Luhning's close-in rebound shot out of mid-air.
Alban even assisted on the Spartans' only
goal of the game with a lead pass to center Mike
York on the power play.
Saturday wasn't the first time the Wolverines
have had trouble with Alban this season. On
Feb. 8, also at Joe Louis Arena, Alban baffled
the Michigan offense, stopping 22 of 23 shots in
a 2-1 Michigan State victory.
"He's sort of had our number," Morrison said.
"He's a good little goalie. He comes out and
challenges. He reacts quickly, he's very talent-
ed."
Of course, without the potent Michigan
offense, Alban wouldn't have had the opportuni-
ty to make as many saves as he did.
"It's fun to play against a team like
(Michigan)," Alban said. "You get your chances.
They're gonna get a lot of good opportunities.

WARREN ZINN/Daily
Michigan State goaltender Chad Alban was up to the task on this shot, as he was for most of the week-
end. He was named to the all-toumament team despite giving up two goals in the final.

"The TheeStars
The Michigan Da 1-ockey writers'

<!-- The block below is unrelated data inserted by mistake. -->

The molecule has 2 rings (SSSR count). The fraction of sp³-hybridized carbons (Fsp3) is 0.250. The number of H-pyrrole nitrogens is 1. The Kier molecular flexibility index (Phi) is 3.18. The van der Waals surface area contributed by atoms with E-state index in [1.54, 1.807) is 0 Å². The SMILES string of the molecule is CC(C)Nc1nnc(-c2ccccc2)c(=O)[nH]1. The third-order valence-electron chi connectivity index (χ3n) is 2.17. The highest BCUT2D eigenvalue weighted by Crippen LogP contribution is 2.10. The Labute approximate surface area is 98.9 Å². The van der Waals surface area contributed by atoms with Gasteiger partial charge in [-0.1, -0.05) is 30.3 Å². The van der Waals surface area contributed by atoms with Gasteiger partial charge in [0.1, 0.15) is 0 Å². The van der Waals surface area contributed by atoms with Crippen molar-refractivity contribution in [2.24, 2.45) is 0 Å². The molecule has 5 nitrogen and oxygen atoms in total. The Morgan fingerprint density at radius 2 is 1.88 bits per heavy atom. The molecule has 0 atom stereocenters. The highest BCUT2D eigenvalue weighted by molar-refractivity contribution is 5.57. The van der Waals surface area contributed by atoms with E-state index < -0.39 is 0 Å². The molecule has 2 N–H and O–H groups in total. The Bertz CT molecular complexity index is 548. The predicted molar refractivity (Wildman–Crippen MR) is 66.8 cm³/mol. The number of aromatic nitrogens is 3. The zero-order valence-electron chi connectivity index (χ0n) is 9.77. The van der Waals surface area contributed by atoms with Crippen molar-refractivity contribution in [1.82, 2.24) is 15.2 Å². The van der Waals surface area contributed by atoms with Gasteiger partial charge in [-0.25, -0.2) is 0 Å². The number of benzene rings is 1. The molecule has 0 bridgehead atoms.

picks for Michigan's three stars of
the weekend:
Third Star: Sean Peach, D
The freshman bluelner looked like a
veteran this weekend as he con-
tributed to a strong team defensive
effort in which the Wolverines
allowed just three goals in two
games. Saturday, with Michigan pro-
tecting a one-goal lead, Peach dove
to the ice to thwart a third-period
breakaway by Michigpn State's Tony
Tuzzolino.
Second Star: Jason Botterill, LW
The senior was named to the all-o
nament team after he tallied four
points (one goal, three assists). And
the most amazing stat of the week-
end: just one measly two-minute
penalty for Botts.
First Star: Brendan Morrison, C
Another weekend, another award for
Brendan Hobey .. er, Morrison: he
was named tourney MVP after scor-
ing two goals and adding three
assists over the weekend. No sur-
prises here, however, as Morrison
gave all the credit to his teammates.
CCHA Honors
The 1997 CCHA all-tournament team:
G Chad Alban Michigan State
D Chris Bogas Michigan State
D Mike Weaver Michigan State
F Brendan Morrison Michigan
F Jason Botterill Michigan
F Mike Watt Michigan State
Tournament MVP:
F Brendan Morrison Michigan
Hobey Finalists
The 1997 Hobey Baker Memorial

So it's your chance to shine."
Michigan goaltender Marty Turco also had a
good weekend. But Turco wasn't forced to step
up the way Alban did.
Turco, who gave up three goals in two games,
saw 29 shots on the weekend, far less than the 52